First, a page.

Winter 1995 (3.4)
The Crisis of Beta Thalassemia
by Dr. Azer Karimov and Dr. Chingiz Asadov
Institute of Hematology and Blood Transfusion
Some people complain that health conditions have deteriorated drastically since independence. But the truth is that we've always had problems. Our equipment is so old-most of it 20 to 30 years old. It's been neglected for a long time not just these last few years. Besides, it's often of very poor quality. We always preferred Czech or East German equipment over the Soviet when we had the choice.
When I used to visit hospitals in Moscow, I saw only American and Western European equipment. With oil money that should have been channeled into Azerbaijan, they bought themselves good equipment and handed off the poor leftovers to our Republic. Occasionally, an Azerbaijani had enough clout with the Central authorities to help us get some decent equipment.
Heredity patterns for Thalassemia. "Trait" means person is carrier and can give disease to offspring even though he or she may not have any symptoms of disease. If both parents are carriers, there is a 25% chance that a child will have the disease. Courtesy: Thalassemia International Federation.
No Blood Bags
Admittedly, we have never faced the kind of crisis we're experiencing with thalassemia today. There are 2,000 children in Azerbaijan who have inherited this blood disorder which causes severe anemia. That's a relatively small number when compared to our population of 7.5 million, but it's a high incidence for thalassemia and the problems it brings to its victims and their families are huge.
Left: Children born with thalassemia, a type of blood disorder, must receive blood transfusions about once or twice a month. This child is receiving a Desferal treatment for the removal of excess iron from her blood. Desferal pumps usually are worn 8-10 hours each day, 4 to 7 days a week for life. Too much iron in the blood can lead to severe complications and death. Research is underway to find a way to administer iron chelation orally instead of by needle. Courtesy: Cooley's Anemia Foundation.
To survive, thalassemic children need transfusions of two to four liters of blood about twice a month. It's a lifelong process that usually begins sometime in the first year of life. And it's a staggering amount of blood for Azerbaijan. It means we need 12 to 13 tons of blood each year just to treat thalassemia-not to mention leukemia, hemophilia, anemia or complications that arise during childbirth, nor the traumatic accidents that we must always be prepared for. Fortunately, there is a cease-fire agreement now so we aren't having to cope with additional war-inflicted injuries and casualties.
Trying to orchestrate this desperate need for blood creates immense logistic problems. Take the first step-collecting blood. These days we don't have blood bags. Since we don't manufacture them, we have to import them. But they're too expensive. For thalassemic patients alone, we need about 26,000 bags with double chambers which cost about $5 a piece. Five dollars might seem like an insignificant sum to a Westerner, but for us, it makes the cost of a single plastic bag equivalent to about half of a doctor's monthly government salary. Without blood bags, we can't transfuse and if the children don't get red blood cells with hemoglobin, they die because their cells don't get the necessary oxygen. It's as simple and as cruel as that.
Left: Child in Baku receiving blood transfusion for thalassemia. More than 2,000 children have thalassemia in Azerbaijan. Courtesy: Hematology Center in Baku.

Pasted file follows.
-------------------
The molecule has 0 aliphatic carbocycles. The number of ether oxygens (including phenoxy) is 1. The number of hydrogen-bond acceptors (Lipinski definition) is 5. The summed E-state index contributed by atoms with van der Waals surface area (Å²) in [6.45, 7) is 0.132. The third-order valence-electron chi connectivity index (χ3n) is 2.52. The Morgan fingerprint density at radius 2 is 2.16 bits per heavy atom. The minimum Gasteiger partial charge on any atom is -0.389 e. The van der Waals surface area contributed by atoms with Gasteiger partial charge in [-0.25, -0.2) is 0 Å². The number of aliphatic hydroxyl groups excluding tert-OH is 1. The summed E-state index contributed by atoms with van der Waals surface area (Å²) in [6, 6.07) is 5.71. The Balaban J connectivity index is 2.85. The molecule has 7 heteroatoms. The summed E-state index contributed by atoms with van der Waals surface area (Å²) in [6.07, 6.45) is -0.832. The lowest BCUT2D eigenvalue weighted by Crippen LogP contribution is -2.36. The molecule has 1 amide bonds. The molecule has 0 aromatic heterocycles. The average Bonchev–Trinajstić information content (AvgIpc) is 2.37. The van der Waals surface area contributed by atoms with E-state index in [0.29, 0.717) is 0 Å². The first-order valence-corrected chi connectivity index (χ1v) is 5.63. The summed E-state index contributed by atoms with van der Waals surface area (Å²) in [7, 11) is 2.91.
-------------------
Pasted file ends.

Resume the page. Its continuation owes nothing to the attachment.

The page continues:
On average, these children live to be 10-12 years of age in Azerbaijan. In the past, when they received blood transfusions regularly, they reached 15 or 16. The picture is less grim in other parts of the world. In the U.S., for example, the four oldest thalassemic patients - two men and two women - have just celebrated their 43rd birthday this year. But in Azerbaijan, our oldest thalassemic patient is 24.
It's only natural that families can't comprehend that we don't have blood. Only two or three years ago, they could receive transfusions rather easily for their children. Families think we're hiding blood from them. But to be honest, we are collecting only a few liters of blood each day for the entire capital. With no blood bags, we have to collect blood in glass jars. Of course, there are always people who capitalize on others' misfortunes and offer blood at exorbitant sums.
During the Soviet period, we used to have Blood Donor Groups. The Director of every major organization and institute had the responsibility for collecting a specific amount. You might call it an "obligatory volunteer" system, but it generally worked.
We know that in Western countries people are proud to donate blood. But here they try to conceal it, somehow feeling that it isn't very prestigious. There was one extraordinary exception-Black January 1990, when the Russians attacked Baku. People stood in line demanding to give their blood-even old pensioners. Some even collapsed only to turn around and offer again. If our nation proved itself back then in a difficult situation, we can do it again. Our task at the Institute must be to convince people that blood is needed, not only in extreme situations, but on a daily basis.
But even among our regular donors, we're having difficulties these days. Because of widespread poverty, people aren't getting enough nourishing food. Sometimes they come in to offer blood and we discover their own hemoglobin counts are too low.
Protecting the Blood Supply
But collecting blood is only the beginning of the story. Transfusions require clean blood, free from infectious diseases. Fortunately, we have access to disposable syringes. But we have to test each sample for hepatitis B, AIDS, and syphilis. "Doctors Without Borders" a humanitarian relief agency from Belgium, is currently providing these tests. Fortunately, AIDS is almost non-existent in our country although we have identified a few carriers among our donors. Homosexuality and prostitution are not very widespread and illicit drugs are more likely to be smoked (opium) than injected. All these behaviors help to minimize the risks of AIDS.
Some German companies, namely Diamed, Biotest and Biofac have assisted us in a project initiated by Rafiga Sadigova, the wife of our Ambassador in Bonn.